India believes that China now has five airfields in Tibet (Gongar, Pangta, Linchi, Hoping and Gar Gunsa) that are bases for military aircraft. India is also seeing more Chinese warplanes being based full time in Tibet. This was somewhat unexpected, and it's all about thin air.
It was less than a year ago that, for the first time, Chinese J-11 jet fighters were seen training over Tibet. J-11s are the most modern Chinese made fighters. More than 200 have been built since they were introduced in the late 1990s, they are appearing in more unexpected places (like the Chinese naval air force). For a long time, the Chinese Air Force had no combat aircraft stationed in Tibet, except for some older (MiG-21 clones) J-7s that were flown in regularly, for temporary duty at major commercial airports. Some of these J-7s now appear to be there permanently.
The main reason for not stationing fighter squadrons in Tibet probably has to do with the high altitude of the area, and the expense of moving the large quantities of fuel and other supplies needed to maintain air units. There is only one rail line into Tibet (recently built) and few heavy duty truck roads. In all of Tibet, there are only 58,000 kilometers of roads.
China also has a serious problem in Tibet with altitude sickness among its troops. This illness occurs when people who grew up near sea level (most of the world's population) move to altitudes greater than 2,100 meters (7,000 feet). Below that, the air contains 21 percent oxygen. Above that, the weaker air pressure lowers the amount of oxygen the body can absorb. That produces "altitude sickness", manifested by shortness of breath, disorientation, nosebleeds, nausea, dehydration, difficulty sleeping and eating, headaches and, if you stay up there long enough, chronic disability.
The average altitude of Tibet is 4,100 meters (14,000 feet). Most people can adapt, sort of, to the altitude sickness. Some can't. But the Tibetans have evolved to deal with it. The majority of Chinese soldiers coming to the Tibetan highlands (which is most of Tibet) require a few days, or weeks, to acclimate. But they are still susceptible to altitude sickness if they exert themselves, especially for extended periods. This makes Chinese military personnel in Tibet much less effective, especially in an emergency or combat.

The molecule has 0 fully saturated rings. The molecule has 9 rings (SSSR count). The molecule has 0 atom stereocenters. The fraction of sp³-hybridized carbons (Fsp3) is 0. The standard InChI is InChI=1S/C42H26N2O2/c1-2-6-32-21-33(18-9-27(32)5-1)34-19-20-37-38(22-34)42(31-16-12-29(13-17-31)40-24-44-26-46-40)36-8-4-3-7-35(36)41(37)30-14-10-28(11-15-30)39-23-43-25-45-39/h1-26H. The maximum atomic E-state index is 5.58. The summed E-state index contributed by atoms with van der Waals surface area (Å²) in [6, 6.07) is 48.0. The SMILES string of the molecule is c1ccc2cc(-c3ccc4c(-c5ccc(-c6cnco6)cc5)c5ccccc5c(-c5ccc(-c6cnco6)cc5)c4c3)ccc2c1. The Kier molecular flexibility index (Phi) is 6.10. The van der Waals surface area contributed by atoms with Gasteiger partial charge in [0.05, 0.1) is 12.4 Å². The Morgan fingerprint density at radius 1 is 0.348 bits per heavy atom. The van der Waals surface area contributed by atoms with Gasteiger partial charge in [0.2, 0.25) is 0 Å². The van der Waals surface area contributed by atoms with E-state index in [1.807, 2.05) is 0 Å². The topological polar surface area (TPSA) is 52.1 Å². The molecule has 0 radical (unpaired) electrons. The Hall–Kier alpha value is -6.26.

Researchers recently discovered that most Tibetans evolved in the last 3-6,000 years to deal with this problem. It appears that most of the people moving to, and staying in, highland Tibet, were those with the rare genes that made them resistant to altitude sickness. These people became the dominant population in Tibet, mainly because they were healthier at high altitudes. Nearly all Tibetans have this gene (which controls how their red blood cells operate, to maintain sufficient oxygen levels). Very few lowland Chinese have these genes.
The Chinese military is spending a lot of time, effort and money trying to solve this problem. Chinese troops operating at the highest altitudes (4,500 meters, on the Indian border) now have access to exercise rooms (one of 1,000 square meters and another of 3,000 square meters) that are supplied with an oxygen enriched atmosphere. Troops exercising in these rooms increase the oxygen in the blood, and are much less likely to get hit with a case of altitude sickness. Thus the troops can stay in shape without getting sick. For border patrols at high altitudes, troops usually carry oxygen bottles and breathing masks.
So far, the Chinese have only been able to limit the attrition from altitude sickness, not eliminate it. Given the alertness required of aircraft maintenance personnel, and pilots preparing for flights, plus the logistical problems, the air force has declared Tibet fit to visit, but not to base aircraft units in. Still, the Chinese air force may one day have to fight in the air space over Tibet, so some training up there is in order.